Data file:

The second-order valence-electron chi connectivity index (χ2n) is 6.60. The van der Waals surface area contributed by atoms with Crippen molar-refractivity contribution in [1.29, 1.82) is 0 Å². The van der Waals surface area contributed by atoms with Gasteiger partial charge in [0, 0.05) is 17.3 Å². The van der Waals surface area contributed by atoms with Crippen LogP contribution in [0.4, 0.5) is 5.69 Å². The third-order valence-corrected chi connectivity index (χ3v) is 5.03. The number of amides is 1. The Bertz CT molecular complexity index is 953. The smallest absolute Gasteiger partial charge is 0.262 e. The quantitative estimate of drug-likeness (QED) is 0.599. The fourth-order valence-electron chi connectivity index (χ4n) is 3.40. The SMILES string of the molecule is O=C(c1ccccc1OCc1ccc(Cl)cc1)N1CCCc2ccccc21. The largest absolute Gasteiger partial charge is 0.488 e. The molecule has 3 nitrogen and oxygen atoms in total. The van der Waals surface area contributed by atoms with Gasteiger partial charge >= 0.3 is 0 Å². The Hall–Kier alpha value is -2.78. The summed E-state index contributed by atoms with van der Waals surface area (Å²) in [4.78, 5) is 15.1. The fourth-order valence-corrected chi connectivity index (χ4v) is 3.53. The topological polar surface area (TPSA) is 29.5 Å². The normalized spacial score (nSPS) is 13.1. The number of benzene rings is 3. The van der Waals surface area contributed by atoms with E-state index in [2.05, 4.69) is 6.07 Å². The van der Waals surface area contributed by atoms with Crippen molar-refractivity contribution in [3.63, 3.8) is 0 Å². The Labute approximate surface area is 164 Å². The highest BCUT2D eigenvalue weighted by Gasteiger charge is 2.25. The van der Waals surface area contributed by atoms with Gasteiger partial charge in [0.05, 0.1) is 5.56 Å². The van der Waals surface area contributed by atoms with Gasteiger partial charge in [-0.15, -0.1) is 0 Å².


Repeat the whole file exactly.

The second-order valence-electron chi connectivity index (χ2n) is 6.60. The van der Waals surface area contributed by atoms with Crippen molar-refractivity contribution in [1.29, 1.82) is 0 Å². The van der Waals surface area contributed by atoms with Gasteiger partial charge in [0, 0.05) is 17.3 Å². The van der Waals surface area contributed by atoms with Crippen LogP contribution in [0.4, 0.5) is 5.69 Å². The third-order valence-corrected chi connectivity index (χ3v) is 5.03. The number of amides is 1. The Bertz CT molecular complexity index is 953. The smallest absolute Gasteiger partial charge is 0.262 e. The quantitative estimate of drug-likeness (QED) is 0.599. The fourth-order valence-electron chi connectivity index (χ4n) is 3.40. The SMILES string of the molecule is O=C(c1ccccc1OCc1ccc(Cl)cc1)N1CCCc2ccccc21. The largest absolute Gasteiger partial charge is 0.488 e. The molecule has 3 nitrogen and oxygen atoms in total. The van der Waals surface area contributed by atoms with Gasteiger partial charge >= 0.3 is 0 Å². The Hall–Kier alpha value is -2.78. The summed E-state index contributed by atoms with van der Waals surface area (Å²) in [4.78, 5) is 15.1. The fourth-order valence-corrected chi connectivity index (χ4v) is 3.53. The topological polar surface area (TPSA) is 29.5 Å². The normalized spacial score (nSPS) is 13.1. The number of benzene rings is 3. The van der Waals surface area contributed by atoms with E-state index in [2.05, 4.69) is 6.07 Å². The van der Waals surface area contributed by atoms with Crippen molar-refractivity contribution in [3.63, 3.8) is 0 Å². The Labute approximate surface area is 164 Å². The highest BCUT2D eigenvalue weighted by Gasteiger charge is 2.25. The van der Waals surface area contributed by atoms with Gasteiger partial charge in [0.05, 0.1) is 5.56 Å². The van der Waals surface area contributed by atoms with Gasteiger partial charge in [-0.15, -0.1) is 0 Å².